Chicago may have preliminary approval to hold the 1992 World's Fair, but its not going to get the final nod without a fight.
Officials in Miami, arguing that their city's proximity to the terminus of Christopher Columbus' 1492 voyage to the New World makes it better suited than Chicago to celebrate the 500th anniversary of the trip, is mounting a last-ditch effort to win the 1992 fair.
But the lateness of Miami's bid -- and what government sources say is the over-aggressiveness of boosters of Miami's proposal -- may give Chicago the edge. Miami officials say they might have a fair anyway -- and that too could cause problems.
Although Chicago's bid to the Bureau of International Expositions (BIE) has been backed by the U.S. government, President Reagan must still give final U.S. approval to a fair candidate. The approval, expected in late October, will be based on a recommendation by the Commerce Department's Office of International Expositions from applications made by Sept. 1.
Randy Coleman, the lawyer who is president of Miami's Expo 500 committee, was putting the finishing touches on the city's application late last week. Miami wants to have its fair on Virginia Key, an island 2 miles out in the Atlantic Ocean from downtown Miami. Causeways, ferries and a monorail would take visitors to the 370-acre site. Coleman estimates the cost of the project at $600 million to $700 million, and hints that the Walt Disney organization might bring some of its magic to the management of the fair.
George Pratt, director of international exhibitions at the Commerce Department, says both applications will be weighed equally. "If Miami were clearly superior, then the decision would have to be made about going back to the BIE and asking for a change of venue," he says.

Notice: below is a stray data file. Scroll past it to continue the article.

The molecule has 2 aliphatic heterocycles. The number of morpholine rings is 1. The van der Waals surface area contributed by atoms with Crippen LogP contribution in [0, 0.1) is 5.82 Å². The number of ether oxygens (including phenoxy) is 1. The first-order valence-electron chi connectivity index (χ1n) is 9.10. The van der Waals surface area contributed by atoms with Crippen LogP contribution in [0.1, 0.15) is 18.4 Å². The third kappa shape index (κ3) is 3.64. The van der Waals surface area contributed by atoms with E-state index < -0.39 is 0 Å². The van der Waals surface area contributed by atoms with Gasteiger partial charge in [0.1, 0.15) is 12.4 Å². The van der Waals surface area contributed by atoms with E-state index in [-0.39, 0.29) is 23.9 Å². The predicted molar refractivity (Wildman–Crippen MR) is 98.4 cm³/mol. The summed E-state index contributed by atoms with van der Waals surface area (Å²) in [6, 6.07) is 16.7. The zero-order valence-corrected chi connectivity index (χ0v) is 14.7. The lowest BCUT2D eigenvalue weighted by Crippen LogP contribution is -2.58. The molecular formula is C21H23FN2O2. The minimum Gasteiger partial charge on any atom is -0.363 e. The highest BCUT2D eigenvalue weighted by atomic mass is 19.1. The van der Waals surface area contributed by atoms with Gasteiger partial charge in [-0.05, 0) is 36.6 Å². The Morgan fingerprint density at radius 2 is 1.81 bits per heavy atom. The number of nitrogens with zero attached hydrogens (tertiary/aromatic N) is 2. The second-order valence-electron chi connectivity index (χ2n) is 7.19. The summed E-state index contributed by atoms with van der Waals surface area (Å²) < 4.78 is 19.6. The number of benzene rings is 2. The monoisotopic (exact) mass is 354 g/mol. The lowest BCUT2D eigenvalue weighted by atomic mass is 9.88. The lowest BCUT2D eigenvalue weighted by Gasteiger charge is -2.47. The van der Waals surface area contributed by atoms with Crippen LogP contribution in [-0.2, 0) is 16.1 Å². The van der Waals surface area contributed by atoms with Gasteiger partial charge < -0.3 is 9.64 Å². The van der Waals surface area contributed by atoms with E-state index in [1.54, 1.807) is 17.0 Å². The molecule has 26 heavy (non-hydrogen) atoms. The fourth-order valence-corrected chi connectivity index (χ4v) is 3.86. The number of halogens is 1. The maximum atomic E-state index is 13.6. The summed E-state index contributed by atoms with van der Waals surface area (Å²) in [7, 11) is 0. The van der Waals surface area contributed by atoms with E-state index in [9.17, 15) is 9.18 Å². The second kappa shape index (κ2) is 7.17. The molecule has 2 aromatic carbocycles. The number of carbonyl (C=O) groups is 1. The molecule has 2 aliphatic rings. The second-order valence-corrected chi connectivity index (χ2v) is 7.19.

But a source close to the situation said Miami's bum's-rush approach to the fair application -- which has included pressure from Florida's Congressional delegation, members of the Organization of American States and public-relations agents -- could hurt Miami's chances.
"The decision will be made on the merits of the application--that's the technical merits," the source said. "They seem to have been going pretty far afield of that process, with going into the political, the international, and the public-relations fields on this thing."
Miami officials might be undaunted by rejection. "I would say fairly definitely we will have one even if Chicago gets it," Coleman said.
That attitude could hurt Miami's chances as well, the source said. And a renegade fair could create some problems for the U.S. government. As a signatory to the BIE, which is essentially an international treaty governing world's fairs, it must "act against the organizers of false expositions or expositions to which participants may be fraudulently attracted," according to BIE law. Just what the government could do, however, is unclear. (The United States was not part of the BIE when New York held its fair in 1964-65 without BIE approval.)
Coleman insists that a non-sanctioned Miami event -- which would probably involve several Latin American countries -- would not run afoul of the rules. "We would not be pretending to have a world's fair," he said. "It would be an international exposition."